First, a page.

To the Editor,

It seems to be the practice these days in our society to just ignore two basic words: “Thank You.”

We received several high school graduation announcements this year. We responded with what we considered appropriate gifts of money. With one, we finally had to contact the person to confirm the receipt, since the check never had cleared the account. Then the check cleared and we got a very brief note. The other person never responded.

Some might say I’m too picky; however to me there are basic rules for behavior that should be observed and this is one of them.

When I graduated from high school in 1950, I was showered with gifts from relatives and friends. I hand-wrote about 100 notes of thanks. The preprinted were too expensive. I could not afford them on my salary as a “soda jerk” at a local drug store.

Graduations are only one area where I think this applies. To be included are also birthdays, weddings and especially at various retail outlets. How long has it been since a cashier where you may have spent hundreds of dollars said “thank you” when you paid? Most just look at you as if to say I have done you a favor by accepting your money, now go away and don’t bother me! A thank you response should be made when a neighbor does some special chore or takes care of something you are not able to do for yourself. It’s just simply good manners and reflects that someone in your life when you were young took the time to teach you what was needed. My mother always told me there were two magic words and they were “thank you.” She was very serious about it and I wish more children had mothers and fathers who instilled in them these social graces.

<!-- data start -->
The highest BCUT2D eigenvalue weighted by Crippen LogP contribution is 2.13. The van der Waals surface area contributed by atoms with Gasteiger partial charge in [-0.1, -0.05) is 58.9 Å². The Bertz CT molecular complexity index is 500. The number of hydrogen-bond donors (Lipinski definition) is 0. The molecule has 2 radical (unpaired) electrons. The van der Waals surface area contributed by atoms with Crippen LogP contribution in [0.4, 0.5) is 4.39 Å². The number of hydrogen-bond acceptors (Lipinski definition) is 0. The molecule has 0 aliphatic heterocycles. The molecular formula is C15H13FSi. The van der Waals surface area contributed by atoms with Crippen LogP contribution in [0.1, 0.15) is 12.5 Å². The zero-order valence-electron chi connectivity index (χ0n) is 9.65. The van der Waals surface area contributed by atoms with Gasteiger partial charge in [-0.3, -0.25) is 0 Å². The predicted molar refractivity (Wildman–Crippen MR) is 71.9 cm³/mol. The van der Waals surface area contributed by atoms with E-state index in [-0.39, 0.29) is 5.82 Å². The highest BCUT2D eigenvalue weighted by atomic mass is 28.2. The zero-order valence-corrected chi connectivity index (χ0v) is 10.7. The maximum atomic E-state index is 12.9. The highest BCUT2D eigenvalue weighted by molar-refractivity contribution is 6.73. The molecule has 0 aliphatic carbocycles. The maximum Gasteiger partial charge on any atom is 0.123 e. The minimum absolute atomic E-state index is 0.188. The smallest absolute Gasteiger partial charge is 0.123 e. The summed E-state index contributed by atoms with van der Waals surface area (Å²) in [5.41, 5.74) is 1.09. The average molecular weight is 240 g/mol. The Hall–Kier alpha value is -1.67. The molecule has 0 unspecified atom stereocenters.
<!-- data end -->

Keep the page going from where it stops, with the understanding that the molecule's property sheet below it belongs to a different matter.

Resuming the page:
Another thing that still bothers me is to hear small children answer adults with slang responses, such as “yea and naw.” My father would stop this kind of response real quickly by saying “What was that you said?” And believe me you had better say the correct thing next or there was trouble on the line!

I really believe our children are being cheated by both parents and schools by their failure to teach them acceptable behavior patterns that will carry them through life. Your children will “thank you” down the road if you will do these things!

James S. Wilkins,

Waxahachie